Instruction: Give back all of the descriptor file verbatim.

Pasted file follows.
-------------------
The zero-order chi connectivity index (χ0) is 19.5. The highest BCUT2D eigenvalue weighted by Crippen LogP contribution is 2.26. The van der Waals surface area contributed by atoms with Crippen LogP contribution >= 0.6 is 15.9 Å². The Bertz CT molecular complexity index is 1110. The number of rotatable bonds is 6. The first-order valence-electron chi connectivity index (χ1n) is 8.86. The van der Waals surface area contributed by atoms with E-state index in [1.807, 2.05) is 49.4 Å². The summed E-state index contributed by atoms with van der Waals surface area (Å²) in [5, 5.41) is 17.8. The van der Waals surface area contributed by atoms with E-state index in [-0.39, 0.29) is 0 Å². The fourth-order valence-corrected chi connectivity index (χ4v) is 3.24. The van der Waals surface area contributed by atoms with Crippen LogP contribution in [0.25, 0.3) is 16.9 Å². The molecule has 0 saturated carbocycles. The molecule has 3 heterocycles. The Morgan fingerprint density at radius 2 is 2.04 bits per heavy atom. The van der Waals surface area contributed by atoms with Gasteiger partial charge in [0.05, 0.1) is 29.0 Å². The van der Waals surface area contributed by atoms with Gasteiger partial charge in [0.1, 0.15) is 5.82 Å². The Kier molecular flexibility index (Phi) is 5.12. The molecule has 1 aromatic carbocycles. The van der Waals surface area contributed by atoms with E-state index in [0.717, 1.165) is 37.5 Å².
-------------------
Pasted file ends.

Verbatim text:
The zero-order chi connectivity index (χ0) is 19.5. The highest BCUT2D eigenvalue weighted by Crippen LogP contribution is 2.26. The van der Waals surface area contributed by atoms with Crippen LogP contribution >= 0.6 is 15.9 Å². The Bertz CT molecular complexity index is 1110. The number of rotatable bonds is 6. The first-order valence-electron chi connectivity index (χ1n) is 8.86. The van der Waals surface area contributed by atoms with E-state index in [1.807, 2.05) is 49.4 Å². The summed E-state index contributed by atoms with van der Waals surface area (Å²) in [5, 5.41) is 17.8. The van der Waals surface area contributed by atoms with E-state index in [-0.39, 0.29) is 0 Å². The fourth-order valence-corrected chi connectivity index (χ4v) is 3.24. The van der Waals surface area contributed by atoms with Crippen LogP contribution in [0.25, 0.3) is 16.9 Å². The molecule has 0 saturated carbocycles. The molecule has 3 heterocycles. The Morgan fingerprint density at radius 2 is 2.04 bits per heavy atom. The van der Waals surface area contributed by atoms with Gasteiger partial charge in [0.05, 0.1) is 29.0 Å². The van der Waals surface area contributed by atoms with Gasteiger partial charge in [0.1, 0.15) is 5.82 Å². The Kier molecular flexibility index (Phi) is 5.12. The molecule has 1 aromatic carbocycles. The van der Waals surface area contributed by atoms with E-state index in [0.717, 1.165) is 37.5 Å².